I like to do book reviews. I find that I often desire to review a book chapter by chapter – even though practicality doesn’t allow for that. What a joy to find myself in discussion of a possible joint-venture with the Hippopotamus about a chapter by chapter review of Richard Baxter’s the Reformed Pastor! I have quoted his post of “the players” and our goals below. (You’ll find that Garry is a much more polished speaker and writer than I – he assumes that the reason for that is my coffee consumption). Here is his introduction followed be a couple comments of my own:
A little while back, a friend and I discussed the possibility of reading through The Reformed Pastor by Richard Baxter, and live blogging our discussion. There are several reasons behind this, first is for basic accountability. The Puritans are hard for me to get through. It’s the equivalent of ministerial key-lime pie. We live in a day and age where our syntax is much more stream-lined. The Puritans believed in unwrapping every point carefully (and sometimes ponderously). We may consider that to be a disadvantage, but we forget that there are truths that demand slow careful examination. Since the Puritans don’t pull many punches, it is almost like operating on yourself without anesthesia, in slow motion. Let me hasten to add though that the pages seem to ring with a savage bitter-sweetness. They don’t make any excuses as to their own failures, or even propensity to fail. Everything that is touched by the hands of man is hopeless corrupted, including ministry. Yet, hope constantly shines forth as God is quite capable of glorifying Himself through anything, including the shoddy efforts of fallible man. It is difficult for me to approach such writing with anticipation. It is good to have a brother-in-Christ who will be nudging me along.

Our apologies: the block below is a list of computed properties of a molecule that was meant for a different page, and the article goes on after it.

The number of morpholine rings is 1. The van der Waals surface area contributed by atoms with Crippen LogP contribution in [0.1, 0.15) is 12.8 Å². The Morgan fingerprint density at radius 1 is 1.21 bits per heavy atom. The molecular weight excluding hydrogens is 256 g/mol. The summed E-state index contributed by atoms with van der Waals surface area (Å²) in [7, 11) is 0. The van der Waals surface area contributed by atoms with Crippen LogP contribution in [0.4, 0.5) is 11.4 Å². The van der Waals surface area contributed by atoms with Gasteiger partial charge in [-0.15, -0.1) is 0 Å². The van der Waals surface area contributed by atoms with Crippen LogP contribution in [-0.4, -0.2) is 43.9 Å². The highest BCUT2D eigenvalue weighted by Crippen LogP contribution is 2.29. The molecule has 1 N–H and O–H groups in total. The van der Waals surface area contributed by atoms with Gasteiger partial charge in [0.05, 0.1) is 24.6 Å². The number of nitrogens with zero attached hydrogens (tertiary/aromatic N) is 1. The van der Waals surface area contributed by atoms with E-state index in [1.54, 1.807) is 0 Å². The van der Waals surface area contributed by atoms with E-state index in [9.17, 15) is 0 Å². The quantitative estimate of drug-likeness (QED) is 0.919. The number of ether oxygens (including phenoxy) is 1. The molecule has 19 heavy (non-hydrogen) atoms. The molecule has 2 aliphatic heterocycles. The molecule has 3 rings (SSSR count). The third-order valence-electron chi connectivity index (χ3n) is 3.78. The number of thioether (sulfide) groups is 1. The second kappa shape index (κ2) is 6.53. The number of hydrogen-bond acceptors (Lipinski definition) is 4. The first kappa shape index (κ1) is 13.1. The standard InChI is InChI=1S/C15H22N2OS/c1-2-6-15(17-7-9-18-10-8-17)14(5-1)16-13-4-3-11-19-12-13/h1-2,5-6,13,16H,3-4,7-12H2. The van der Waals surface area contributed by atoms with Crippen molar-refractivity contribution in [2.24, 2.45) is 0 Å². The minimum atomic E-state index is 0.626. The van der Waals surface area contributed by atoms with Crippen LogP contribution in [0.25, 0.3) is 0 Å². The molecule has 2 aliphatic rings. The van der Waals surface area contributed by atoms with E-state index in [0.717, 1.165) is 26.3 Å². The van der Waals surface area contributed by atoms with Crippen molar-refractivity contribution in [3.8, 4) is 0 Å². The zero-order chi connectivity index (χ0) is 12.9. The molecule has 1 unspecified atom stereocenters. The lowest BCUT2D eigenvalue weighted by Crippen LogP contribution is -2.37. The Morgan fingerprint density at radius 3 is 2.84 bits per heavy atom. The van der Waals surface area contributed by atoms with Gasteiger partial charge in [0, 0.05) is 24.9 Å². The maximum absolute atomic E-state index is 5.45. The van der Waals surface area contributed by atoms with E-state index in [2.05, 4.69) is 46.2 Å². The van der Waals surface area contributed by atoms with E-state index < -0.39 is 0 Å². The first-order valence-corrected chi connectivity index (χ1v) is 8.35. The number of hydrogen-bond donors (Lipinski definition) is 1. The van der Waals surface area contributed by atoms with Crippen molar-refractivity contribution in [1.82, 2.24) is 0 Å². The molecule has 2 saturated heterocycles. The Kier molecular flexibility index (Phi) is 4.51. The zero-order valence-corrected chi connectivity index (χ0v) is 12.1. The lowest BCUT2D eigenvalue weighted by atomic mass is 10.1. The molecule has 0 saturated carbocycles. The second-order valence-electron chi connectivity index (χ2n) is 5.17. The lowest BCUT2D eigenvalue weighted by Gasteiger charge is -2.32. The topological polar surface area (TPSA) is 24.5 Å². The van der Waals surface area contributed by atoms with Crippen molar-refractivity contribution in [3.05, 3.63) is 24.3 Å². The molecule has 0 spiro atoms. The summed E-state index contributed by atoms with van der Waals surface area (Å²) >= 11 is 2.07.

I’m also looking forward to simply interacting with my friend on these issues. Mark, who posts on Grace Dependent is an old acquaintance, who has turned into a good friend over the last few years. I look at him with a combination of jealousy and pity—jealousy that his beard is better than mine, and pity for his coffee addiction. It has been an incredible encouragement for me to hear how God has been shaping him, and continuing to do so. While his thinking is consistently Christ-centered, it is usually 45 degrees to mine so it will be invaluable for me to interact with a godly brother on the same subject who approaches things differently.
I hope you all enjoy this experiment. See what convicts pastors. Chime in with a thought. Grab some popcorn. It is all good.
One of the main reasons why I would like to review the Reformed Pastor is that I spend a lot of time reading and reviewing “newer” authors. There is something to be said about a work that has stood the test of time – such as Baxter’s work. I agree with Garry that the accountability will be great, our interaction beneficial to not only each other but our respective congregations, and our posts will give great insight into the way we think and pastor.
Having said that, I’m off to figure out if Garry meant I’m mentally off-balanced by his comment of my thinking being 45 degrees off his own. I pray you’ll enjoy the upcoming series!